03 Sep 2017 15:45 IST

Saffron, white and green

What is sacrifice in the context of a nation? Whom do we call to account when the leadership fails its people?

Now that the Government has released figures pertaining to demonetisation, throwing fresh kindling to the debate on the pros and cons of an ill-timed, unnecessary action, let’s talk about what our government may have meant when it suggested that sometimes the people have to make sacrifices for the greater common good.

I have to admit that, initially, I too was taken in by the ‘get them blackmarketeers’ discourse, the ‘get them terrorist-funders’ argument. Propaganda, I now realise. Misleading the people. Worse, guilting us. Making us feel that somehow we were less than patriotic if we didn’t toe the government line. Driving a big word like ‘sacrifice’ into our coffins.

So, let’s try and understand the word. What does it mean? What does it mean to make it?

Ritualistic sacrifice

The dictionary offers various meanings. Among them it could be an act of slaughtering an animal or person or surrendering a possession as an offering to a deity. Clearly, it has religious and ritualistic connotations. Else it could mean giving up something valued for the sake of other considerations.

For instance, the commemoration of Bakrid involves sacrificing a goat. It’s a ritual, recalling the story of a dream Prophet Ibrahim is believed to have had in which God asks him to sacrifice his son Ismail. With a heavy heart he makes preparations for this but on the day of the sacrifice, God gives Ibrahim a reprieve, and a sheep is slaughtered instead. That’s sacrifice in worship. That, less rather than more, is the story. In Nepal, wedding rituals in the royal family include animal/bird sacrifice. That’s sacrifice in celebration.

Letting go

It can also take the form of renunciation. The eminent writer, philanthropist, social worker and chairperson of Infosys Sudha Murty has talked in a recent book about how her grandfather told her that if she ever visited Kashi (Varanasi), she should give up something she loves. Many people believe, although there are others who swear they’ve never heard of such a custom. So when she finally visited Kashi some 21 years ago, Sudha Murty told a PTI reporter, she “gave up shopping, particularly sarees, from thereon. I now only buy the essential items”.

A report published in the Bangalore Mirror a few years ago talked about an NRI techie who gave up his Facebook account upon visiting Varanasi. Aripirala Naga Srinivas told the newspaper: “I have removed my Facebook account. This way I will save a lot of my time to spend on more important matters… I spend most of my time on it, posting or commenting on others’ posts or liking or searching for friend. Though I realised that the addiction was taking up a lot of my time, I could not resist logging back on the moment I sat in front of a computer.” Now, these are personal sacrifices, calling for stoicism and bravery. They cost the person making the sacrifice some pain or discomfort, but that’s the way it works.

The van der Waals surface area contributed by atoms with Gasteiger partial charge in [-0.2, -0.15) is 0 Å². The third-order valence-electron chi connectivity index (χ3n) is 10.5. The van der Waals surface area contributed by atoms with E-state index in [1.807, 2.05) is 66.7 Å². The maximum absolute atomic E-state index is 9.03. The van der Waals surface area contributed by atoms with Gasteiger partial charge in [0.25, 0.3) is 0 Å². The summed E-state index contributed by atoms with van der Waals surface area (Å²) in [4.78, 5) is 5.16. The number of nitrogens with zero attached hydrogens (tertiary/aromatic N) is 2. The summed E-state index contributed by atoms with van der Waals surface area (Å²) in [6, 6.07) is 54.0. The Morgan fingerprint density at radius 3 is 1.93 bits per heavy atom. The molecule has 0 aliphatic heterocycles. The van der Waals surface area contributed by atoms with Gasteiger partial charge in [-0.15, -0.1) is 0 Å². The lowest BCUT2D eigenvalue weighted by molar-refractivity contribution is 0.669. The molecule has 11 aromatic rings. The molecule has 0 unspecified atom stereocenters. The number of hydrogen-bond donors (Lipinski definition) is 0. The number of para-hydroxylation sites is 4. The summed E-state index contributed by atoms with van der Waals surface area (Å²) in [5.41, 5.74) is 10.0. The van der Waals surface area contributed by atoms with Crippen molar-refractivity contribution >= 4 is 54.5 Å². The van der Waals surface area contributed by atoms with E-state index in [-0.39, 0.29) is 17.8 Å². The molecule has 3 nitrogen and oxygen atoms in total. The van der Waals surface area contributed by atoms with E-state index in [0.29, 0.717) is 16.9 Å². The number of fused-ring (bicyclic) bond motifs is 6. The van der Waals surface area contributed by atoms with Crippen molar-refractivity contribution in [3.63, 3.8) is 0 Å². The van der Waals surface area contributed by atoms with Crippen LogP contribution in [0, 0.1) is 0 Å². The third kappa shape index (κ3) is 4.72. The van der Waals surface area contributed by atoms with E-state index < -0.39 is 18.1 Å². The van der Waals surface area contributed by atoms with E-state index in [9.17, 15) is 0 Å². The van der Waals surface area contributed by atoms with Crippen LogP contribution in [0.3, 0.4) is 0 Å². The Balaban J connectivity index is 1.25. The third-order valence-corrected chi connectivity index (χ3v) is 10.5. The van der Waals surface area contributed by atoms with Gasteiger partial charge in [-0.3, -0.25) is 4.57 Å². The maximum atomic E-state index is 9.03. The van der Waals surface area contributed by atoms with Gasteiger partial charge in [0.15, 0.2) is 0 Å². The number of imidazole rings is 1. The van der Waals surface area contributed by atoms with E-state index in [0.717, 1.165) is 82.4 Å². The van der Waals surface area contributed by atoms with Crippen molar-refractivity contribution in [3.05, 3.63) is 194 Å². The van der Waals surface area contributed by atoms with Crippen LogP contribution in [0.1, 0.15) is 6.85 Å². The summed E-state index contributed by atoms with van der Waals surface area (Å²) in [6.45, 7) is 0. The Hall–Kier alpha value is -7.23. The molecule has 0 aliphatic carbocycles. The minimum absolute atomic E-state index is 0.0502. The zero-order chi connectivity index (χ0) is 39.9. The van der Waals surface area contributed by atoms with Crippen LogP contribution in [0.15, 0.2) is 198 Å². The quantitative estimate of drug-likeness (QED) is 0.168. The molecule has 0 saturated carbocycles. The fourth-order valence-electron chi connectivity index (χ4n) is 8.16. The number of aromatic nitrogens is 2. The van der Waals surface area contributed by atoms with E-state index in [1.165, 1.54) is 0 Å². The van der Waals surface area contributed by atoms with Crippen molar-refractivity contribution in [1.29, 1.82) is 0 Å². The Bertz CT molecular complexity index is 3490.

Paying for consequences

When India won independence from the British, people made many sacrifices. Families were torn apart, many contributed all their jewellery to the national cause, industrialists gave over their properties to be used as political meeting places and headquarters, thousands faced the wrath of the British police by not retaliating when they were lathi-charged or fired upon, still others fought on the side of the British during the world war… the list of sacrifices people made and the concomitant suffering they endured is endless. This is another kind of sacrifice, the one that entails paying for the consequences.

Takeshi Miura and Miki Endo were government workers in Minami-Sanrikucho, Miyagi prefecture. Their job was to broadcast public warnings and direct them to safety in the event of disaster. When exactly such a moment struck Japan in 2011 in the form of a mighty tsunami, they stuck to their posts sending out warning after warning, direction after direction, until they themselves were washed away. Their bodies were never found. That’s sacrifice in the line of duty.

There are countless such stories about wartime and peacetime, individuals and communities, and they will continue to be told and written as long as life-forms survive on earth.

Sacrifice versus sacrilege

Is this what our leadership was counting on? Is this what it expected of us when, overnight, it demonetised currency notes of a certain denomination. The people sure paid the price. They were stunned but they stood in line to turn in small and big stacks of notes, they scrambled to collect in order to pay wages, they lost jobs, businesses ran out of steam, some even lost their lives. In the biggest show of cooperation in recent times, people waited patiently as new currency notes took their time being printed and then when they were parsimoniously distributed, they continued to wait, silently, suffering.

But this was not the people’s battle to fight. Black money, terrorist-funding, counterfeit currency — these are problems the leadership must tackle. These are economic and administrative concerns. Forcing the people to give up the right to their own hard-earned money and making them suffer as a consequence can never be justified as ‘sacrifice’. This is sacrilege.

Dictatorship, political manoeuvring, massive blunder, total miscalculation… call it what you like, it does seem like oppression, doesn’t it? How can numbers be used to trivialise people?